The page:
In The Grammar of Empire in Eighteenth-Century British Writing, Janet Sorensen reads glossaries, dictionaries, novels, and rhetoric manuals to investigate the complex relationships between structures of language and construction of national identities. Sorensen both synthesizes and moves beyond the wide range of scholarship bearing on her subject, informing her chronological close readings with post-colonial, feminist, and Marxian theory but never imposing jargon on her readers. While the entire study offers original insight into the processes by which language and identity interact, the epilogue on Jane Austen proves the value of Sorensen’s investigation of the “language-class-nation nexus.” Applying the theories developed throughout the study and foregrounding gender concerns, the epilogue concludes that Austen, long considered Samuel Johnson’s literary daughter and the most English of writers, exhibits a foreignness at the center of Englishness arising partly from the estrangement of England from English during the course of the imperial project.
Historicizing that estrangement, Sorensen identifies two visions of universal
language generated by eighteenth century colonialism. While English imperialists
envisioned a spatially transcendent linguistic structure allowing for infinite
translation, Scottish cultural nationalists imagined a temporally transcendent
structure linking marginalized native languages to an idealized past. Sorensen
proposes a dialectic in which these visions of language construct each other
while simultaneously constructing socially central and peripheral subjects along
class and gender, rather than geographic, lines. She relocates the borders
produced by colonial conflict between England and Scotland to examine the means
by which standards of language divide not only countries, but also
subjectivities, in a process that results in the doubled self of the colonized
subject, and, in Austen’s case, of the woman writer.
Sorensen considers Alexander MacDonald as a case in point of the doubled subjectivity produced by linguistic colonialism. First assisting the imperial project of replacing Gaelic with English by compiling the first Gaelic/English glossary (1741), MacDonald later published a volume of poems in Gaelic celebrating national identity (1751). Emergent cultural nationalism subverted English characterizations of Gaelic as a weak, feminine language lacking equivalents for such masculine, public, and legal concepts as “General of the Mint.” Imperial glossaries manufactured Gaelic versions of such concepts while omitting domestic commonplaces like “torch” and “log” (44-5). Thus, spaces identified as female and Gaelic remained uncolonized and offered sites of resistance to a masculinized English language and identity.
Moving from the “Celtic periphery” to the English center, Sorensen analyzes Johnson’s famous Dictionary--from plan through preface, entries, examples, and post-publication critiques--to locate both Johnson’s characterization of language itself as female in its propensity for multiplying meanings, and his efforts to control this threatening capability. By disparaging language he considers feminine along with words he declares foreign or particular to tradespeople, Johnson aligns deviant women, foreigners, and working classes against a standard English language and identity. Like Johnson’s Dictionary, Tobias Smollett’s novel Humphry Clinker dissociates linguistic nationality from geography to define it according to class and gender. This strategy allows Smollett, a Scotsman, to claim a disembodied, universal English language and identity and to separate himself from the vulgar, domestic English spoken by his Celtic female characters.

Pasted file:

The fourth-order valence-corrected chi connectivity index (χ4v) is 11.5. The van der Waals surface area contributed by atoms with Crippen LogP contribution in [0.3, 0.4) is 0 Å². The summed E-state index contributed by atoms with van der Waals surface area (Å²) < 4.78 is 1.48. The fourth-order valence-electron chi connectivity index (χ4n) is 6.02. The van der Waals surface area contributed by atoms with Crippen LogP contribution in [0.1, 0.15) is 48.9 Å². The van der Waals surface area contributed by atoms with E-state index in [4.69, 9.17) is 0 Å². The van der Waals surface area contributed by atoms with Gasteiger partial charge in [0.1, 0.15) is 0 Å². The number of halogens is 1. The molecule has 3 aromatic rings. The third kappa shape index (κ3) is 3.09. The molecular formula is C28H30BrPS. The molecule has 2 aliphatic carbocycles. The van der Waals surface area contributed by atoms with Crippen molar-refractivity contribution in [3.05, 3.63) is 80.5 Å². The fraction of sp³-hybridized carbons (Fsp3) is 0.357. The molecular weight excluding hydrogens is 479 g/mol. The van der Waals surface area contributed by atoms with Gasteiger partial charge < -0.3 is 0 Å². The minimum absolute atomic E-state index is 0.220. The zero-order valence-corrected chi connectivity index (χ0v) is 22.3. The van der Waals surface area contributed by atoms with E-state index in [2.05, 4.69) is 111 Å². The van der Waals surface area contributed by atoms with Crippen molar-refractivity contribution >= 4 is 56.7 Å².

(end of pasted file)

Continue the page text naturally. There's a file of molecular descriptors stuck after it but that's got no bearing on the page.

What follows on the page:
Sorensen recognizes a crisis in the relationship between linguistic and national identities in Johnson and Smollett, whose “authoritative refiguring of class and gender linguistic distinctions as instead cultural, ethnic, and/or national set the stage for the revaluation of “regional” languages, such as Scots.” Writers like Adam Smith and Hugh Blair wishes for an aesthetic immediacy unavailable within an abstract English language refined to the standards of taste but incapable of affecting the senses. In their revaluation, Gaelic appeared not primitive but originary; not na´ve but uncorrupt; not feminine, weak, and multiple but masculine, strong, and direct in its imagined reference to singular objects.
Unlike MacDonald’s cultural nationalism, the aesthetic view of language considered Gaelic to define rather than to resist English national identity. The progression Sorensen traces from “Scotophobia” to “Celtomania” culminates with the idea that English language and identity derive from Celtic originals. To illustrate this new conception, Sorensen cites the word “London,” which had long been an arbitrary abstraction to English-speakers, but which any Highland child would still associate with its original meaning of “city on the marsh.” Thus, by the end of the century, the Celtic periphery gave England its own center as the linguistic origins of English were best taught by, instead of to, Highland children. Sorensen combines entertaining examples with rigorous scholarship to demonstrate how Gaelic became the language of English nationalism. Moreover, she locates in Austen’s work, “the ways in which central and marginal language practices and theories worked both to define and to de-center [the] center.” Together, these accomplishments distinguish Sorensen’s study as one of the broadest in scope and best informed of recent investigations into the function of Austen’s work in the empire, and of the function of the empire in Austen.
Amy D'Antionio is a doctoral student at Arizona State University.
JASNA News v.18, no. 2, Spring 2002, p. 18
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